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2012 MLB Season Preview & Predictions

Will the Tigers run away with things in the American League after acquiring Prince Fielder? Or will the Angels make a trip to the World Series after adding Albert Pujols and C.J. Wilson this winter?

Are the Phillies due for a major letdown? Are the Giants ready to bounce back with a healthy Buster Posey back in their lineup? Who is the team to beat in the National League this year?

Below are our predictions for the 2012 MLB Season. Don’t like them? Then tell us who you’re picking, tough guy. All comments are welcome and this is meant to be fun, so enjoy the read and enjoy another season of baseball bliss!

NATIONAL LEAGUE EAST

Philadelphia Phillies pitcher Roy Halladay walks off the field after warm ups before his team plays the Toronto Blue Jays in their MLB Interleague baseball game in Toronto, July, 1, 2011. Halladay is a former Blue Jays pitcher. REUTERS/Mark Blinch (CANADA – Tags: SPORT BASEBALL)

1. Braves
2. Phillies
3. Marlins
4. Nationals
5. Mets

I’m so used to sliding the Phillies into the No. 1 spot in the NL East that I nearly did it again this year. But even though Philly has the best starting rotation in the division, I like the Braves to ultimately take advantage of the Phillies’ injury problems. Losing Chase Utley and Ryan Howard for the first part of the year will cause the Phillies to start out slow and they could potentially miss the playoffs altogether if Roy Halladay carries his poor spring into the regular season. Atlanta’s starting rotation is solid and its bullpen is very good as well. There’s a good chance that no Brave will hit over .300 this year but they have speed in Michael Bourn, power in Dan Uggla, Brian McCann and Jason Heyward, and a couple of guys that can get on base. Assuming they don’t choke in pressure moments like in each of the last two seasons, I like the Braves to overtake the Phillies in this division… There’s too much talent on the Marlins’ roster for them not to be in the thick of things this year in the NL East. That said, what a combustible situation. Does anyone not think problems will arise with Jose Reyes, Hanley Ramirez, Logan Morrison and Carlos Zambrano in the same clubhouse? And with Ozzie Guillen leading them, no less? Maybe Guillen is the right manager to ensure the club stays unified and I do like the additions of veterans Mark Buehrle and Heath Bell to the pitching staff. But I just can’t see this team crossing the finish line before imploding first…I really liked what the Nationals did this offseason in adding Gio Gonzalez and Edwin Jackson to their starting rotation. Assuming Stephen Strasburg rebounds from his Tommy John surgery, the Nats won’t be pushovers thanks to an excellent rotation and a solid bullpen. I just don’t like the offense. There’s not a hitter in that lineup that’s projected to hit over .300 and there’s not a lot of speed past Ian Desmond at the top of the order. I wouldn’t be surprised if the Nationals challenged for one of the two Wild Card spots but I think they’re still another hitter away (unless Jayson Werth somehow surprises)…The Mets remain in a hell of their own making. Until they get some of their bad contracts off the books, this team will struggle to compete in a good division. Of course, if Johan Santana and Andres Torres bounce back to what they were a couple of years ago, the Mets could surprise. But that would mean David Wright, Ike Davis and Jason Bay would have to produce big seasons and I just don’t see it happening. When stacked up against the rest of the division the Mets are the clear doormats.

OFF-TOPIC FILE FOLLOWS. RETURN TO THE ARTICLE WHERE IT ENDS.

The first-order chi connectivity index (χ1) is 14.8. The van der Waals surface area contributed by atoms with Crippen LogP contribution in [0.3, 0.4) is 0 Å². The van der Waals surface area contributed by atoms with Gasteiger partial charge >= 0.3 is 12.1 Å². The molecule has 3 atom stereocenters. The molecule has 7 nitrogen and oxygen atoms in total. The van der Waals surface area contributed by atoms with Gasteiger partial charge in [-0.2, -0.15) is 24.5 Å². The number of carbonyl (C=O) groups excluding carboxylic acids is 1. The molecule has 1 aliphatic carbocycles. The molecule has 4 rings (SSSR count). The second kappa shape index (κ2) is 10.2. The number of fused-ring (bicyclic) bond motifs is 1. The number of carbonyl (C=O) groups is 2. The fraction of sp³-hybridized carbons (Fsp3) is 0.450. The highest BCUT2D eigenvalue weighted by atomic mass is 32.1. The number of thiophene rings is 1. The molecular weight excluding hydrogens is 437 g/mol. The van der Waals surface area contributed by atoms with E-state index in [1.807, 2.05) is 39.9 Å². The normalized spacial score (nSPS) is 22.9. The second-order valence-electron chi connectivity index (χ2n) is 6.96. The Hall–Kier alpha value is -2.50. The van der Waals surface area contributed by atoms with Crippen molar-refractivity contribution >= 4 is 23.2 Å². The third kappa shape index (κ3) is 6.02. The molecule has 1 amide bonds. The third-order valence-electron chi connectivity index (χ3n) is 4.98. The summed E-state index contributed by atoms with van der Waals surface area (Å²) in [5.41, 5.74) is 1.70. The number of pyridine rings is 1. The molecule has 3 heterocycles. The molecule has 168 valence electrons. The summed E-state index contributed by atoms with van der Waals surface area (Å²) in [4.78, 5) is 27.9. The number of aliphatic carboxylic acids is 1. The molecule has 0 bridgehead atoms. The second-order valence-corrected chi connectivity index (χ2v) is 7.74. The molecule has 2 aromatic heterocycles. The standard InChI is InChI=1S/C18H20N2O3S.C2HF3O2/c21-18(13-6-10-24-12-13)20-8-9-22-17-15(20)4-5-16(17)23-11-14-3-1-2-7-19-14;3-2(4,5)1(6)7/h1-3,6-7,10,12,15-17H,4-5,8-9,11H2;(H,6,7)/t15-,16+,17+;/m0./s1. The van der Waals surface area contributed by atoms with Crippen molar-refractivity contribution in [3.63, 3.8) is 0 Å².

NATIONAL LEAGUE CENTRAL

St. Louis Cardinals’ Skip Schumaker (L-R), Matt Holliday and Jason Motte celebrate their win over the Texas Rangers after game 1 of the World Series at Busch Stadium on October 19, 2011 in St. Louis. The Cardinals won 3-2. UPI/Brian Kersey

1. Cardinals
2. Reds
3. Brewers
4. Cubs
5. Pirates
6. Astros